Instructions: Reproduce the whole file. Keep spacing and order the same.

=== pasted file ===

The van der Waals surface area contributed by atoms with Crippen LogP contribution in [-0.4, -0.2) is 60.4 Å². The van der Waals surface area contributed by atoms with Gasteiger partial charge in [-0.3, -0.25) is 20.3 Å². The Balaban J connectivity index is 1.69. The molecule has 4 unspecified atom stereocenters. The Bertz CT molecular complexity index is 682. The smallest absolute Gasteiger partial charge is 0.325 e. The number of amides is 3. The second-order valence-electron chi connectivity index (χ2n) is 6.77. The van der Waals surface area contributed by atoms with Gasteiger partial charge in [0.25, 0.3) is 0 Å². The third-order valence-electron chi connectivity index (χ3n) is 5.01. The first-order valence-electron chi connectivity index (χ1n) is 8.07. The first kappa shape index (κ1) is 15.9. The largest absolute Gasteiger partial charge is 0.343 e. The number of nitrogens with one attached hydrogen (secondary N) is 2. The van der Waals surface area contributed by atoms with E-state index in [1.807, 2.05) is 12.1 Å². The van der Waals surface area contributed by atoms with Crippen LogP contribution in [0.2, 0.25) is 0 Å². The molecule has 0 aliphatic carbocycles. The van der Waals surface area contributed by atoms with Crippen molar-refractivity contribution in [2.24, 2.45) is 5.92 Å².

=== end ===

The van der Waals surface area contributed by atoms with Crippen LogP contribution in [-0.4, -0.2) is 60.4 Å². The van der Waals surface area contributed by atoms with Gasteiger partial charge in [-0.3, -0.25) is 20.3 Å². The Balaban J connectivity index is 1.69. The molecule has 4 unspecified atom stereocenters. The Bertz CT molecular complexity index is 682. The smallest absolute Gasteiger partial charge is 0.325 e. The number of amides is 3. The second-order valence-electron chi connectivity index (χ2n) is 6.77. The van der Waals surface area contributed by atoms with Gasteiger partial charge in [0.25, 0.3) is 0 Å². The third-order valence-electron chi connectivity index (χ3n) is 5.01. The first-order valence-electron chi connectivity index (χ1n) is 8.07. The first kappa shape index (κ1) is 15.9. The largest absolute Gasteiger partial charge is 0.343 e. The number of nitrogens with one attached hydrogen (secondary N) is 2. The van der Waals surface area contributed by atoms with E-state index in [1.807, 2.05) is 12.1 Å². The van der Waals surface area contributed by atoms with Crippen LogP contribution in [0.2, 0.25) is 0 Å². The molecule has 0 aliphatic carbocycles. The van der Waals surface area contributed by atoms with Crippen molar-refractivity contribution in [2.24, 2.45) is 5.92 Å².